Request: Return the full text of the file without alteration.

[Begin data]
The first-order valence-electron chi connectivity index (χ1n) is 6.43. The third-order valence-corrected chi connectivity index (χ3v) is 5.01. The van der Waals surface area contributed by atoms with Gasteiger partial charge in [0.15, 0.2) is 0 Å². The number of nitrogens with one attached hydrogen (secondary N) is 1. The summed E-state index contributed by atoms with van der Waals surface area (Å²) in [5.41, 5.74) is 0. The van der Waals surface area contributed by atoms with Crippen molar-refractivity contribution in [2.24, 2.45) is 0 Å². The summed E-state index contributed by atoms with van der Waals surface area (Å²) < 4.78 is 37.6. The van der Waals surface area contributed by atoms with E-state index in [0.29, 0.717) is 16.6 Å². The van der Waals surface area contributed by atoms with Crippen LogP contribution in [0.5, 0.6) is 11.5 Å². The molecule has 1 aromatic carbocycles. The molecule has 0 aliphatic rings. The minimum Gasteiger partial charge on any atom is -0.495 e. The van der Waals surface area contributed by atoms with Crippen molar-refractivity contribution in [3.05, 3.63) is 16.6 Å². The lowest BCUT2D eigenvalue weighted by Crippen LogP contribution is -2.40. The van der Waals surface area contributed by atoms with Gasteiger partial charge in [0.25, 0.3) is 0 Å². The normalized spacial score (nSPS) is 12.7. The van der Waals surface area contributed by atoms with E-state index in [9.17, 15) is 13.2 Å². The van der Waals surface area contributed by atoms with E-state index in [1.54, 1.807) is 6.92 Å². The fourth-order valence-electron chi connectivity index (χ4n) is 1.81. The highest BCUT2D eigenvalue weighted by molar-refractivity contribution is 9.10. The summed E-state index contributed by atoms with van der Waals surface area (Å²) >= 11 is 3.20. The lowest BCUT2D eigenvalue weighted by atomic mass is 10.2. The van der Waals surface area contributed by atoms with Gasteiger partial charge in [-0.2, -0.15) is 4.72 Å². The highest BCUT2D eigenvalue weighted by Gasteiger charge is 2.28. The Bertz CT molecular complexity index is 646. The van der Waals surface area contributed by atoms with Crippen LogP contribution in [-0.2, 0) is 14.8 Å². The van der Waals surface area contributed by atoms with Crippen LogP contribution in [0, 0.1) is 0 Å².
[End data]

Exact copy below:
The first-order valence-electron chi connectivity index (χ1n) is 6.43. The third-order valence-corrected chi connectivity index (χ3v) is 5.01. The van der Waals surface area contributed by atoms with Gasteiger partial charge in [0.15, 0.2) is 0 Å². The number of nitrogens with one attached hydrogen (secondary N) is 1. The summed E-state index contributed by atoms with van der Waals surface area (Å²) in [5.41, 5.74) is 0. The van der Waals surface area contributed by atoms with Crippen molar-refractivity contribution in [2.24, 2.45) is 0 Å². The summed E-state index contributed by atoms with van der Waals surface area (Å²) < 4.78 is 37.6. The van der Waals surface area contributed by atoms with E-state index in [0.29, 0.717) is 16.6 Å². The van der Waals surface area contributed by atoms with Crippen LogP contribution in [0.5, 0.6) is 11.5 Å². The molecule has 1 aromatic carbocycles. The molecule has 0 aliphatic rings. The minimum Gasteiger partial charge on any atom is -0.495 e. The van der Waals surface area contributed by atoms with Crippen molar-refractivity contribution in [3.05, 3.63) is 16.6 Å². The lowest BCUT2D eigenvalue weighted by Crippen LogP contribution is -2.40. The van der Waals surface area contributed by atoms with Gasteiger partial charge in [0.25, 0.3) is 0 Å². The normalized spacial score (nSPS) is 12.7. The van der Waals surface area contributed by atoms with E-state index in [9.17, 15) is 13.2 Å². The van der Waals surface area contributed by atoms with E-state index in [1.54, 1.807) is 6.92 Å². The fourth-order valence-electron chi connectivity index (χ4n) is 1.81. The highest BCUT2D eigenvalue weighted by molar-refractivity contribution is 9.10. The summed E-state index contributed by atoms with van der Waals surface area (Å²) >= 11 is 3.20. The lowest BCUT2D eigenvalue weighted by atomic mass is 10.2. The van der Waals surface area contributed by atoms with Gasteiger partial charge in [-0.2, -0.15) is 4.72 Å². The highest BCUT2D eigenvalue weighted by Gasteiger charge is 2.28. The Bertz CT molecular complexity index is 646. The van der Waals surface area contributed by atoms with Crippen LogP contribution in [-0.2, 0) is 14.8 Å². The van der Waals surface area contributed by atoms with Crippen LogP contribution in [0, 0.1) is 0 Å².